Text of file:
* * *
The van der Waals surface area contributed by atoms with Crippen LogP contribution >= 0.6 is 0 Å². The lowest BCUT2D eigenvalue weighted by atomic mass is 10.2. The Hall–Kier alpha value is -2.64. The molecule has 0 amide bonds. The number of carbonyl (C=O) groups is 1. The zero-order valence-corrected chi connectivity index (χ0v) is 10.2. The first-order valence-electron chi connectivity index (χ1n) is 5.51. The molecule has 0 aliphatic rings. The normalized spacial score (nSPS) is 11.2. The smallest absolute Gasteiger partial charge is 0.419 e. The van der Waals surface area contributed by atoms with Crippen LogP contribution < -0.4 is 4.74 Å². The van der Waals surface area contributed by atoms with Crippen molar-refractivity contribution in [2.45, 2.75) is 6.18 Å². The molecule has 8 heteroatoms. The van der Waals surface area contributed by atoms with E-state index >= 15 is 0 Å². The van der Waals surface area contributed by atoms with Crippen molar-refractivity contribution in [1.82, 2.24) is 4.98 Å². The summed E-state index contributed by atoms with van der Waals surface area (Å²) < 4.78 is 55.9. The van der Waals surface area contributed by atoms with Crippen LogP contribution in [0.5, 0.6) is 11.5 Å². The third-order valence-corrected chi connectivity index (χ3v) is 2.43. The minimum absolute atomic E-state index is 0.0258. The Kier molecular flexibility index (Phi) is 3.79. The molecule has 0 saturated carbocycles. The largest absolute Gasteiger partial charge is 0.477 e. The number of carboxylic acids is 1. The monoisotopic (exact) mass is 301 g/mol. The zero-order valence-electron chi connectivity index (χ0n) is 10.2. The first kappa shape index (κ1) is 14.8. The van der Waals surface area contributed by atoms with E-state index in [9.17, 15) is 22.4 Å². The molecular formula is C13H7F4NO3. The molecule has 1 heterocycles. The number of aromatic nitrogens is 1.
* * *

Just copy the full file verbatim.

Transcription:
The van der Waals surface area contributed by atoms with Crippen LogP contribution >= 0.6 is 0 Å². The lowest BCUT2D eigenvalue weighted by atomic mass is 10.2. The Hall–Kier alpha value is -2.64. The molecule has 0 amide bonds. The number of carbonyl (C=O) groups is 1. The zero-order valence-corrected chi connectivity index (χ0v) is 10.2. The first-order valence-electron chi connectivity index (χ1n) is 5.51. The molecule has 0 aliphatic rings. The normalized spacial score (nSPS) is 11.2. The smallest absolute Gasteiger partial charge is 0.419 e. The van der Waals surface area contributed by atoms with Crippen LogP contribution < -0.4 is 4.74 Å². The van der Waals surface area contributed by atoms with Crippen molar-refractivity contribution in [2.45, 2.75) is 6.18 Å². The molecule has 8 heteroatoms. The van der Waals surface area contributed by atoms with E-state index >= 15 is 0 Å². The van der Waals surface area contributed by atoms with Crippen molar-refractivity contribution in [1.82, 2.24) is 4.98 Å². The summed E-state index contributed by atoms with van der Waals surface area (Å²) < 4.78 is 55.9. The van der Waals surface area contributed by atoms with Crippen LogP contribution in [0.5, 0.6) is 11.5 Å². The third-order valence-corrected chi connectivity index (χ3v) is 2.43. The minimum absolute atomic E-state index is 0.0258. The Kier molecular flexibility index (Phi) is 3.79. The molecule has 0 saturated carbocycles. The largest absolute Gasteiger partial charge is 0.477 e. The number of carboxylic acids is 1. The monoisotopic (exact) mass is 301 g/mol. The zero-order valence-electron chi connectivity index (χ0n) is 10.2. The first kappa shape index (κ1) is 14.8. The van der Waals surface area contributed by atoms with E-state index in [9.17, 15) is 22.4 Å². The molecular formula is C13H7F4NO3. The molecule has 1 heterocycles. The number of aromatic nitrogens is 1.